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  5. "Piloter har lang, dyr utdann…

"Piloter har lang, dyr utdanning."

Translation:Pilots have a long, expensive education.

June 8, 2015



I was thinking What?! "Pilots have a long animal education"...? I had forgotten "dyr" also means "expensive"! (I remember thinking wow, that is a strange homonym pair...but really "deer" and "dear" are the English equivalents.)


Even in Norwegian, the two meanings have completely different etymologies, and "dyr" means any animal, whereas in English it has changed to mean a specific type of animal, i.e a deer! However, in terms of homonyms, you are perfectly correct!


Why can't you use the indefinite article in this case? Is 'piloter har en lang, dyr utdanning' wrong?


You can use it, but it's often omitted.


Actually, it's considerably cheaper than a university level education in the US :D


What is the difference between utdanning and utdannelse please?


Some would argue that utdanning is about the process and that utdannelse is the result. But there is no basis for the distinction.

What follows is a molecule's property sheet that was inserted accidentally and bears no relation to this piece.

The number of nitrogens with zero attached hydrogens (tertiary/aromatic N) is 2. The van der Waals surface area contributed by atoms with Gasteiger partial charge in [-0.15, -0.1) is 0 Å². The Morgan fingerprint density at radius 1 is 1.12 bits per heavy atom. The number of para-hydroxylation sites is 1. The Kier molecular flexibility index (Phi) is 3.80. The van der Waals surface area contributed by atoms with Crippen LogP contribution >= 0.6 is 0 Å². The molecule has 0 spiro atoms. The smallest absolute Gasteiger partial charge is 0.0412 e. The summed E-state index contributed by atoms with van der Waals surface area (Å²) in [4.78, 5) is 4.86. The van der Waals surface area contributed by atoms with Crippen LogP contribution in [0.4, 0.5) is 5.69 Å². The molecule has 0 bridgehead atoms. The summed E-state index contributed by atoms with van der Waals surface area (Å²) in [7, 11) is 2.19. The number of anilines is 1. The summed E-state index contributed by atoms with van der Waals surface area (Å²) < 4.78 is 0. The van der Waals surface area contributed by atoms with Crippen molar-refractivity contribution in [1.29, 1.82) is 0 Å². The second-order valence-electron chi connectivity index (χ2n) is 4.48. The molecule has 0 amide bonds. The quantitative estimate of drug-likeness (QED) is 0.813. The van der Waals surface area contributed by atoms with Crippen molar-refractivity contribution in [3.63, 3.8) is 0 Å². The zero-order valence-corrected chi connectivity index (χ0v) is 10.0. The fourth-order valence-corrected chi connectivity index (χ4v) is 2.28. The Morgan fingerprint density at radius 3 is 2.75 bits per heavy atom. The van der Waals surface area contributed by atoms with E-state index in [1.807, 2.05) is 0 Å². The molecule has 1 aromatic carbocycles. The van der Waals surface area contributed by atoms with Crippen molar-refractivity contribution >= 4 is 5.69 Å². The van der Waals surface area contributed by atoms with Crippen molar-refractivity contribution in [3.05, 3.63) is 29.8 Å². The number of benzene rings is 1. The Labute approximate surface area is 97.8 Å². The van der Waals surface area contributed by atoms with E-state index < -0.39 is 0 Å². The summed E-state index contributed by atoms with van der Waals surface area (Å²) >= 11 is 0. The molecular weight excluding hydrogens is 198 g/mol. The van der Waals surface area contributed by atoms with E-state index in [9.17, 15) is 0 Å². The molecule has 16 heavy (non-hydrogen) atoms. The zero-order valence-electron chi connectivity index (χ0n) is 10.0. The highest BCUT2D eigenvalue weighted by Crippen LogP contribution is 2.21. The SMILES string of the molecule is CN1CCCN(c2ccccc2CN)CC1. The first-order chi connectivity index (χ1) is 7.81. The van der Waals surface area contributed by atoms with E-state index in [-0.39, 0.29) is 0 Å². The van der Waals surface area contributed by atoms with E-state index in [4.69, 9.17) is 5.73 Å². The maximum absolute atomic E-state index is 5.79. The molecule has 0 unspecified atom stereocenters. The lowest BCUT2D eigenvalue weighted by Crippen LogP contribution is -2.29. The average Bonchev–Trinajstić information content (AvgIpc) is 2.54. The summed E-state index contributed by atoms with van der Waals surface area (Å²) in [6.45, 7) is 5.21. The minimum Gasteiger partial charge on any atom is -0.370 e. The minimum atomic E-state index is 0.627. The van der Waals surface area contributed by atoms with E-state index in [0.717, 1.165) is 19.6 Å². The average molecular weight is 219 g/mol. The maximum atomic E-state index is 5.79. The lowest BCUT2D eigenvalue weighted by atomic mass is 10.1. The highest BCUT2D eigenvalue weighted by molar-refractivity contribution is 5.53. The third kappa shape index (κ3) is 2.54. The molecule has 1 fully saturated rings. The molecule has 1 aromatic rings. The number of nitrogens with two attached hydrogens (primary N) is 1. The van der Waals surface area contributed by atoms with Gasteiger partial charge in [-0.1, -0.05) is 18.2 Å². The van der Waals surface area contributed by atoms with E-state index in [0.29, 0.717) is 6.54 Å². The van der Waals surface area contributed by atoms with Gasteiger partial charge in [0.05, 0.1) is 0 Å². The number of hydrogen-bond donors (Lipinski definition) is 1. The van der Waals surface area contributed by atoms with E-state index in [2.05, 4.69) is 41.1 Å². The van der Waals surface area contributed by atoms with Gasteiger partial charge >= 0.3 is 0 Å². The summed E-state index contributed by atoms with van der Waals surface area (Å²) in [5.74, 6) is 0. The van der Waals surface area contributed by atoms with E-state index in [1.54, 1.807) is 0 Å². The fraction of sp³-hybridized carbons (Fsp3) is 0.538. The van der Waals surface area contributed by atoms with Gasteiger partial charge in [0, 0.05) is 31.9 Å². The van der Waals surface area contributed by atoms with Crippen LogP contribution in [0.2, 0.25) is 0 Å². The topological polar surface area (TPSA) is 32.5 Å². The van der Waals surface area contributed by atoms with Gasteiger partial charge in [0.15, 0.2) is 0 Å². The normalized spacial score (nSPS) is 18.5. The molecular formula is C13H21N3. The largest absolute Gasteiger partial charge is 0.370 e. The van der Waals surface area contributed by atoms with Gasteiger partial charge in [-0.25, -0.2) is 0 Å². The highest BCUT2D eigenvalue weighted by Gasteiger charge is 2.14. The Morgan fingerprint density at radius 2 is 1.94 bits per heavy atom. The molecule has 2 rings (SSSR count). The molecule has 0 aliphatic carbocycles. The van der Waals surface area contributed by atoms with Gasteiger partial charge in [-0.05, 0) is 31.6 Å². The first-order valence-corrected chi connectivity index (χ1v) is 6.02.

Once upon a time, utdannelse was dominant in bokmål, but utdanning gradually became more common. Today, utdanning is used more than utdannelse, especially in educational compositions.


Bottom line, they're interchangeable. :0)


I put "long, hard education", but Duo insisted on it being a "long, dear education". Can that possibly be right?


"Dear" as in "expensive", yes. Not "dear" as in "beloved".


As a native U.S. English speaker, I would say "training" (with connotations of "practical" and "technical") rather than "education" (with connotations of "academic" and "humanistic."


Is undanning more like technical training, while utdannelse is more an academic education?


No, most Norwegian words that ended with else have now changed to the ending ing.

So utdannelse has changed to utdanning.

This happened many years ago and now most people say utdanning.


could utdanning also be ¨schooling¨


True as heck, I want to be pilot but hey, Spain won't pay it to me when you can't even reach 1000€ monthly


When it's purely vocational, like this, English says "training" rather than education, but it won't accept that.


" ... training." is accepted. :0)


It is also common to say in English "Pilots have long, expensive educations", i.e. making the plural educations match the plural pilots. So I tried that, and was a little surprised that it was marked correct. If I use the plural "educations", wouldn't the Norwegian need to be "lange, dyre utdanninger"?


Vi har feil. Piloter is pilots, uten the,


I think that the commercial flight pilot might have a longer period of training while the little cessna puddle jumper planes probably take about 9 months and you don't get as much driving experience because you don't need the instrumental practice.

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